Duchesses, FOSDEM, International Womens Day, and diversity

; Date: Fri Mar 07 2008

Tags: OpenJDK

Has it already been two weeks since FOSDEM? Gosh. Anyway, I had a great time there and I will probably post another blog entry based on my recollections. I want to mention specifically one of the sessions, the presentation by the (web.archive.org) Duchesses. They made a very interesting presentation about under-representation and diversity.

Clearly women are under-represented in software development jobs. What I did not know is that women are even more under-represented in open source software development. This is a little surprising given that Free and Open Source Software (FOSS) stems from a yearning for freedom, but at the same time the FOSS community seems overly stereotyped to a male-dominated environment. They claimed that only 3% of open source developers are female. A bit of yahoogling turns up (web.archive.org) We assume FOSS benefits all equally. But does it really? and Ontario Linux Fest 2007 - Women In Open Source, Angela Byron (2007) and (web.archive.org) Opening doors to open source for women and linuxchix.org/ and (web.archive.org) Debian Women and Bridging the gender digital divide in FOSS and (web.archive.org) LXer Feature: Survival Tactics For Women In FOSS, part 1 ...etc...

Why is this important? I think the clearest answer is one they gave -- diversity. Diversity of experience should probably lead to better solutions than if the people involved have a narrow range of experience. Diversity means having people of all kinds within an organization, of all races, genders, intelligence levels, interests, sexual orientations, etc.

It's also kind of a strange situation -- there's nothing I can think of which makes men more suitable for software development than women. It's not a matter of upper body strength nor who can pee standing up. It's a matter of people possessing intelligence, the ability to conceptualize abstract thingymajobs, and describe those abstractions in software. Of course women are capable of these things.

This reminds me of (web.archive.org) a blog posting by Lillian Angel last fall ... how are women supposed to feel comfortable entering this male dominated field knowing they'll just be hit on because they're the only woman in the room? Lillian was sitting in the room and it was funny when Mark, the Classpath project leader, recounted how some Classpath project members just assumed Lillian was a guy. Ah, shades of Neo meeting Trinity... ("You're Trinity..the Trinity? I always thought you were a guy... Most guys do")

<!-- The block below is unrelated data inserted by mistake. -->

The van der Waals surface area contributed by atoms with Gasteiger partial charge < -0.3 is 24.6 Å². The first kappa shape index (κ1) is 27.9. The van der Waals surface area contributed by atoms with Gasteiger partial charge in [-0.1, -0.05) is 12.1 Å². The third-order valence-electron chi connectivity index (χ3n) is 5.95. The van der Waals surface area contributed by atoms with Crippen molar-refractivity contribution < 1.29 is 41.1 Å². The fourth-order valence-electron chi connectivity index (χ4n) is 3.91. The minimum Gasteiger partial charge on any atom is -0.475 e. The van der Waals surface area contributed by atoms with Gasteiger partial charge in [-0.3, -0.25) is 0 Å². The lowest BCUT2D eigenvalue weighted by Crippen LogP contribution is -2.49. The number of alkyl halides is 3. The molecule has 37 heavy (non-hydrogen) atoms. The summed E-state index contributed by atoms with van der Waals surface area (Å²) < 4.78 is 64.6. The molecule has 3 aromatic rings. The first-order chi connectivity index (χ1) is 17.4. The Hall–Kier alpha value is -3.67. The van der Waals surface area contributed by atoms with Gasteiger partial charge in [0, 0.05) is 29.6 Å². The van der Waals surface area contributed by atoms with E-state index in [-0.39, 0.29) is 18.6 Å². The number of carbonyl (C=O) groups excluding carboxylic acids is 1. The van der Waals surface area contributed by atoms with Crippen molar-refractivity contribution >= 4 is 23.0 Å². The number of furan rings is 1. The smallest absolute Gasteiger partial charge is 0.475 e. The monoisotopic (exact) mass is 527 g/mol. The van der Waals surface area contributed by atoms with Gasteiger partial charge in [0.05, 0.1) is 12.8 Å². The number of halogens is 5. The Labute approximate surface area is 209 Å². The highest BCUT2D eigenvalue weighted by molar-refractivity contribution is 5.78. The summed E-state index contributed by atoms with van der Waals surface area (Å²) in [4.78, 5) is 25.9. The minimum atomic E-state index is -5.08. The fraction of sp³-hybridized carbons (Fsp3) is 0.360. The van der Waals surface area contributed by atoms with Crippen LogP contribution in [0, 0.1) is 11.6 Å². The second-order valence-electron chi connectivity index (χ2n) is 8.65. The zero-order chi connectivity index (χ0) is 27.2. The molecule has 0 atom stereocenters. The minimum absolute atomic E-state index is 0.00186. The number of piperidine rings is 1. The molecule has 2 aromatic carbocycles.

However there was an interesting angle to their presentation. The statistics presented were about percentages of software developers in software projects. However as in any endeavor there is more involved with creating a software project, whether it's FOSS or not, than just writing the software. Some critical pieces to a successful software project is documentation, testing, quality, marketing, graphics, logos, etc. Their claim is that while Women are under-represented in software development, they do tend to hold other jobs inside software org's like QA and documentation. I am struggling over whether this is good or bad or just is what it is. Yeah, that women tend to be under-represented in coding jobs is a concern and it would be great to even this out a bit, however in the bigger picture women are present in software development organizations. I wondered listening to their talk if they carried an idea that coding jobs have higher prestige or importance to the resulting software than the other jobs.

In any case as tomorrow is (www.internationalwomensday.com) International Womens Day I thought to assist making this issue more widely known.

Source: (web.archive.org) weblogs.java.net

About the Author(s)

David Herron : David Herron is a writer and software engineer focusing on the wise use of technology. He is especially interested in clean energy technologies like solar power, wind power, and electric cars. David worked for nearly 30 years in Silicon Valley on software ranging from electronic mail systems, to video streaming, to the Java programming language, and has published several books on Node.js programming and electric vehicles.